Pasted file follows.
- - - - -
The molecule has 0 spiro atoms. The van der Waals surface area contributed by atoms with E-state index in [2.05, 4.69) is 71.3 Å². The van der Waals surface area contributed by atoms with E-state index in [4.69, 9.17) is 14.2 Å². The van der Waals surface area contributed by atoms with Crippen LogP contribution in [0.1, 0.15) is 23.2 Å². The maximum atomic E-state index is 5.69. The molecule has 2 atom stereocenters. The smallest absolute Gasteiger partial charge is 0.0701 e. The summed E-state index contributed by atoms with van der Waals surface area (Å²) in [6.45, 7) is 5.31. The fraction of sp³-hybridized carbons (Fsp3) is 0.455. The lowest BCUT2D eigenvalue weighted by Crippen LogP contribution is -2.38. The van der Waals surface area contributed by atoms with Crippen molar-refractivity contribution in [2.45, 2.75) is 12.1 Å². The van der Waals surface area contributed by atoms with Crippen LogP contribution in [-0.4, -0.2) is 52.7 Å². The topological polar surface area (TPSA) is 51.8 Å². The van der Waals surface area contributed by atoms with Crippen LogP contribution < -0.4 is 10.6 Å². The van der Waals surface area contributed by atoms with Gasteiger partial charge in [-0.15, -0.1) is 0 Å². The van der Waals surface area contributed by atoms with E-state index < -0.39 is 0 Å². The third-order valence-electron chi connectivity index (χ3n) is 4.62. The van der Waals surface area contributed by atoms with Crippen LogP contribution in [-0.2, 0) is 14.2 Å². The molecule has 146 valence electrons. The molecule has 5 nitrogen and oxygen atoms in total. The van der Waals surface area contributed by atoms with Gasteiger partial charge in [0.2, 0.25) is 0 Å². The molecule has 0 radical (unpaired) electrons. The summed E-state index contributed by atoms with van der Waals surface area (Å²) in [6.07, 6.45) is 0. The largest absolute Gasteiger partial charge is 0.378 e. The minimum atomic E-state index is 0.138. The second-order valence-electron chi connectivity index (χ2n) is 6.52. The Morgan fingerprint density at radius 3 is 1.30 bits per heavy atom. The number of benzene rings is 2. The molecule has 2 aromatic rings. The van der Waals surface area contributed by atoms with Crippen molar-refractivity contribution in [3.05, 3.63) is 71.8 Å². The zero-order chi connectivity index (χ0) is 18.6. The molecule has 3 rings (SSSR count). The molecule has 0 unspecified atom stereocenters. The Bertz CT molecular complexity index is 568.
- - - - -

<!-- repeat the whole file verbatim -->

The molecule has 0 spiro atoms. The van der Waals surface area contributed by atoms with E-state index in [2.05, 4.69) is 71.3 Å². The van der Waals surface area contributed by atoms with E-state index in [4.69, 9.17) is 14.2 Å². The van der Waals surface area contributed by atoms with Crippen LogP contribution in [0.1, 0.15) is 23.2 Å². The maximum atomic E-state index is 5.69. The molecule has 2 atom stereocenters. The smallest absolute Gasteiger partial charge is 0.0701 e. The summed E-state index contributed by atoms with van der Waals surface area (Å²) in [6.45, 7) is 5.31. The fraction of sp³-hybridized carbons (Fsp3) is 0.455. The lowest BCUT2D eigenvalue weighted by Crippen LogP contribution is -2.38. The van der Waals surface area contributed by atoms with Crippen molar-refractivity contribution in [2.45, 2.75) is 12.1 Å². The van der Waals surface area contributed by atoms with Crippen LogP contribution in [-0.4, -0.2) is 52.7 Å². The topological polar surface area (TPSA) is 51.8 Å². The van der Waals surface area contributed by atoms with Crippen LogP contribution < -0.4 is 10.6 Å². The van der Waals surface area contributed by atoms with Gasteiger partial charge in [-0.15, -0.1) is 0 Å². The van der Waals surface area contributed by atoms with E-state index < -0.39 is 0 Å². The third-order valence-electron chi connectivity index (χ3n) is 4.62. The van der Waals surface area contributed by atoms with Crippen LogP contribution in [-0.2, 0) is 14.2 Å². The molecule has 146 valence electrons. The molecule has 5 nitrogen and oxygen atoms in total. The van der Waals surface area contributed by atoms with Gasteiger partial charge in [0.2, 0.25) is 0 Å². The molecule has 0 radical (unpaired) electrons. The summed E-state index contributed by atoms with van der Waals surface area (Å²) in [6.07, 6.45) is 0. The largest absolute Gasteiger partial charge is 0.378 e. The minimum atomic E-state index is 0.138. The second-order valence-electron chi connectivity index (χ2n) is 6.52. The Morgan fingerprint density at radius 3 is 1.30 bits per heavy atom. The number of benzene rings is 2. The molecule has 2 aromatic rings. The van der Waals surface area contributed by atoms with Crippen molar-refractivity contribution in [3.05, 3.63) is 71.8 Å². The zero-order chi connectivity index (χ0) is 18.6. The molecule has 3 rings (SSSR count). The molecule has 0 unspecified atom stereocenters. The Bertz CT molecular complexity index is 568.